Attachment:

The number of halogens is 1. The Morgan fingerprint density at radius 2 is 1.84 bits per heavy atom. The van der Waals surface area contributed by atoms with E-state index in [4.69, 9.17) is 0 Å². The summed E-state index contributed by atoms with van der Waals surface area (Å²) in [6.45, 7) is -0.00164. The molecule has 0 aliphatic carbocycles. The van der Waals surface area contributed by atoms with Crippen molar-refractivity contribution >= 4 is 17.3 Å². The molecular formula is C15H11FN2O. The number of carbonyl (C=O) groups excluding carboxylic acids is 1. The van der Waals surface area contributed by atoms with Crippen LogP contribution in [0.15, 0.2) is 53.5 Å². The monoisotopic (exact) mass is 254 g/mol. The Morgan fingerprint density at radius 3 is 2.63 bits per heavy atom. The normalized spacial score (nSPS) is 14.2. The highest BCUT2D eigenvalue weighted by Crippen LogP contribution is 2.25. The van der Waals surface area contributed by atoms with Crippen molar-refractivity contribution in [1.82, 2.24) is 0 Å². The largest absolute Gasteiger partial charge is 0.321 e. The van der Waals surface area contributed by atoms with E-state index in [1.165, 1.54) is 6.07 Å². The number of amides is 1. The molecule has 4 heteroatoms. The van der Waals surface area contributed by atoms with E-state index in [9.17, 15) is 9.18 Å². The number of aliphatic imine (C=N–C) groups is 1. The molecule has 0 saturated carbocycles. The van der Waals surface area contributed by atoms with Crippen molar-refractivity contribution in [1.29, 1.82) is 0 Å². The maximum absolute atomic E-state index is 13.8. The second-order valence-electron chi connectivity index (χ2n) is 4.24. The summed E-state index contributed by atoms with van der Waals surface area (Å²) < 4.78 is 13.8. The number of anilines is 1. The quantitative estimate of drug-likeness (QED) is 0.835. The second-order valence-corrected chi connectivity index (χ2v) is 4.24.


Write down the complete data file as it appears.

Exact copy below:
The number of halogens is 1. The Morgan fingerprint density at radius 2 is 1.84 bits per heavy atom. The van der Waals surface area contributed by atoms with E-state index in [4.69, 9.17) is 0 Å². The summed E-state index contributed by atoms with van der Waals surface area (Å²) in [6.45, 7) is -0.00164. The molecule has 0 aliphatic carbocycles. The van der Waals surface area contributed by atoms with Crippen molar-refractivity contribution >= 4 is 17.3 Å². The molecular formula is C15H11FN2O. The number of carbonyl (C=O) groups excluding carboxylic acids is 1. The van der Waals surface area contributed by atoms with Crippen LogP contribution in [0.15, 0.2) is 53.5 Å². The monoisotopic (exact) mass is 254 g/mol. The Morgan fingerprint density at radius 3 is 2.63 bits per heavy atom. The normalized spacial score (nSPS) is 14.2. The highest BCUT2D eigenvalue weighted by Crippen LogP contribution is 2.25. The van der Waals surface area contributed by atoms with Crippen molar-refractivity contribution in [1.82, 2.24) is 0 Å². The largest absolute Gasteiger partial charge is 0.321 e. The van der Waals surface area contributed by atoms with E-state index in [1.165, 1.54) is 6.07 Å². The number of amides is 1. The molecule has 4 heteroatoms. The van der Waals surface area contributed by atoms with E-state index in [9.17, 15) is 9.18 Å². The number of aliphatic imine (C=N–C) groups is 1. The molecule has 0 saturated carbocycles. The van der Waals surface area contributed by atoms with Crippen molar-refractivity contribution in [1.29, 1.82) is 0 Å². The maximum absolute atomic E-state index is 13.8. The second-order valence-electron chi connectivity index (χ2n) is 4.24. The summed E-state index contributed by atoms with van der Waals surface area (Å²) < 4.78 is 13.8. The number of anilines is 1. The quantitative estimate of drug-likeness (QED) is 0.835. The second-order valence-corrected chi connectivity index (χ2v) is 4.24.